To illustrate how the percent change of inductance can be increased according to this invention over prior detecting element, following tests were made. In these tests samples of magnetic core as shown in FIG. 5(A) and 5(B) were used. FIG. 5 (A) shows a sample of a magnetic core embodying this invention including a flat cylindrical base of l0 mm. diameter and 2 mm. height and a frustum of a cone of 6 mm. top diameter, 8 mm. base diameter and 7 mm. height. FIG. 5(B) shows a sample of a prior magnetic core including a flat cylindrical base of 10 mm. diameter and 2 mm. height and a cylinder of 7 mm. diameter and 7 mm. height. Both of these Samples were made of dust core of the carbonyl iron series and formed to have the same volume and were prepared under the same condition. lnductance coils were wound respectively upon the cylinder and frustum portions of the cores. The tests were carried out in the following manner. The base of each magnetic core was suitably attached to one leg of a micrometer, an aluminium disc having a thickness of l mm. and a diameter of 20 mm. was attached to the other leg and the inductance of the coil was measured by using a Q meter at a frequency of 3 mega-cycles per second. Wherein the distance between the top surface of the core and the flat side of the aluminium disc was varied by manipulating the micrometer.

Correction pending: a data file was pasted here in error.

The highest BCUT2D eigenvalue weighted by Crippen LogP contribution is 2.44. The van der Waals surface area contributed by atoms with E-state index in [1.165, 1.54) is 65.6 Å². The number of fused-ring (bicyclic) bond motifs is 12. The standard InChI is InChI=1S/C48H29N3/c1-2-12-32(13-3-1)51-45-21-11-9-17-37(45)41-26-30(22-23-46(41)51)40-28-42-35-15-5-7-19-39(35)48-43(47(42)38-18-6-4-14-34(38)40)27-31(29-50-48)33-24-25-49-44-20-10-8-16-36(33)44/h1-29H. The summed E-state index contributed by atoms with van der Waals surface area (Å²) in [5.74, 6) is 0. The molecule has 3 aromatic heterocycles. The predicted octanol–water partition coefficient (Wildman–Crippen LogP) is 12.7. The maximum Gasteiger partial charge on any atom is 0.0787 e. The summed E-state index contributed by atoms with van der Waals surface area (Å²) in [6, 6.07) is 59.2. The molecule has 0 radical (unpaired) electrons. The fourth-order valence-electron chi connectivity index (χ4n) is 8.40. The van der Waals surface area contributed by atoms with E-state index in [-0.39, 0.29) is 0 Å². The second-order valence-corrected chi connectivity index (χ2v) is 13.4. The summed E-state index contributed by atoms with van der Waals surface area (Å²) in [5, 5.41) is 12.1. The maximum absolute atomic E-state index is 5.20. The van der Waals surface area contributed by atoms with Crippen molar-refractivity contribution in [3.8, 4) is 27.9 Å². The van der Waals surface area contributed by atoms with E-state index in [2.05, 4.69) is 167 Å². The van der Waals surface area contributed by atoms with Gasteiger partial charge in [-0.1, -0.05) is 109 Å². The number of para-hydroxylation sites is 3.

EXPERLMENT A Changes in inductance viz. distance for the same number of turns of the inductance coils 30 turns of formale resin coated copper wire having a diameter of 0.2 mm. were closely wound in one layer respectively around the frustum and cylinder of the cores 5 shown in FIG. 5(A) and 5(B), and the results of meas-- urernents were shown in the following Table l and plotted as curves A and B in FIG. 6.

EXPERIMENT B Changes in inductance viz. distance for the same inductance TABLE 1 Temperature, 31 C.; frequency, SMC/sec.

Inductance (pH) Distance X' (mm.) Sample a. Sample b TABLE 2 Temperature, 31 C.; frequency, SMC/sec.

Induetance (pH) Distance X (mm.) Sample a Sample b 13. 14. 55 13. 95 14. 86 14. 58 15. 34 15. 20 15. 63 15. 65 15. 90 16. 31 16. 31 16. 65 16. 53 16. 81 16. 71 16. S8 16. 80 16. 92 16. 90 16. 98 16. 97 17. 00 17. 00 17. O2 17. 03 17. 05 17. 04 17. O6 17. 05

As can be clearly noted from FIGS. 6 and 7, the inclination of curves A is much steeper than that of curves B, which means that percent change in inductance or the sensitivity of the inductance detecting element of this invention is higher than that of the prior art.

In accordance with the provisions of the patent statutes, I have explained the principle and operation of my invention and have illustrated and described what I consider to represent the best embodiment thereof. However, I desire to have it understood that within the scope of the appended claims, the invention may be practiced otherwise than as specifically illustrated and described.

What is claimed is: